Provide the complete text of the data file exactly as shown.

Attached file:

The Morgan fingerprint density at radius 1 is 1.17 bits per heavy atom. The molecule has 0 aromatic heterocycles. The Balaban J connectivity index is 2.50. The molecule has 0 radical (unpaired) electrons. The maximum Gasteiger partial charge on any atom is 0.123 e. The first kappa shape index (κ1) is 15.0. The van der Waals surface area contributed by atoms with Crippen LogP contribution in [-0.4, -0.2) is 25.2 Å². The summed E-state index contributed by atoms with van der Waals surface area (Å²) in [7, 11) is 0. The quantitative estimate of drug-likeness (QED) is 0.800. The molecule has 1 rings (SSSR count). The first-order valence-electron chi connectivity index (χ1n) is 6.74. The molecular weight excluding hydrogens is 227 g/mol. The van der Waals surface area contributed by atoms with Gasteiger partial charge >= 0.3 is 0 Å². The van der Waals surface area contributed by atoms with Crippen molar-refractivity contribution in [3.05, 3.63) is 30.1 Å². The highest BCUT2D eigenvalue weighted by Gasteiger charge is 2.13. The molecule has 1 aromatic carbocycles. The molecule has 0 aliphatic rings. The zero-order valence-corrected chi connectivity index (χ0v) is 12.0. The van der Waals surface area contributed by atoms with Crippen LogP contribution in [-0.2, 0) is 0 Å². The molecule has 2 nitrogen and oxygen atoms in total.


The Morgan fingerprint density at radius 1 is 1.17 bits per heavy atom. The molecule has 0 aromatic heterocycles. The Balaban J connectivity index is 2.50. The molecule has 0 radical (unpaired) electrons. The maximum Gasteiger partial charge on any atom is 0.123 e. The first kappa shape index (κ1) is 15.0. The van der Waals surface area contributed by atoms with Crippen LogP contribution in [-0.4, -0.2) is 25.2 Å². The summed E-state index contributed by atoms with van der Waals surface area (Å²) in [7, 11) is 0. The quantitative estimate of drug-likeness (QED) is 0.800. The molecule has 1 rings (SSSR count). The first-order valence-electron chi connectivity index (χ1n) is 6.74. The molecular weight excluding hydrogens is 227 g/mol. The van der Waals surface area contributed by atoms with Gasteiger partial charge >= 0.3 is 0 Å². The van der Waals surface area contributed by atoms with Crippen molar-refractivity contribution in [3.05, 3.63) is 30.1 Å². The highest BCUT2D eigenvalue weighted by Gasteiger charge is 2.13. The molecule has 1 aromatic carbocycles. The molecule has 0 aliphatic rings. The zero-order valence-corrected chi connectivity index (χ0v) is 12.0. The van der Waals surface area contributed by atoms with Crippen LogP contribution in [-0.2, 0) is 0 Å². The molecule has 2 nitrogen and oxygen atoms in total.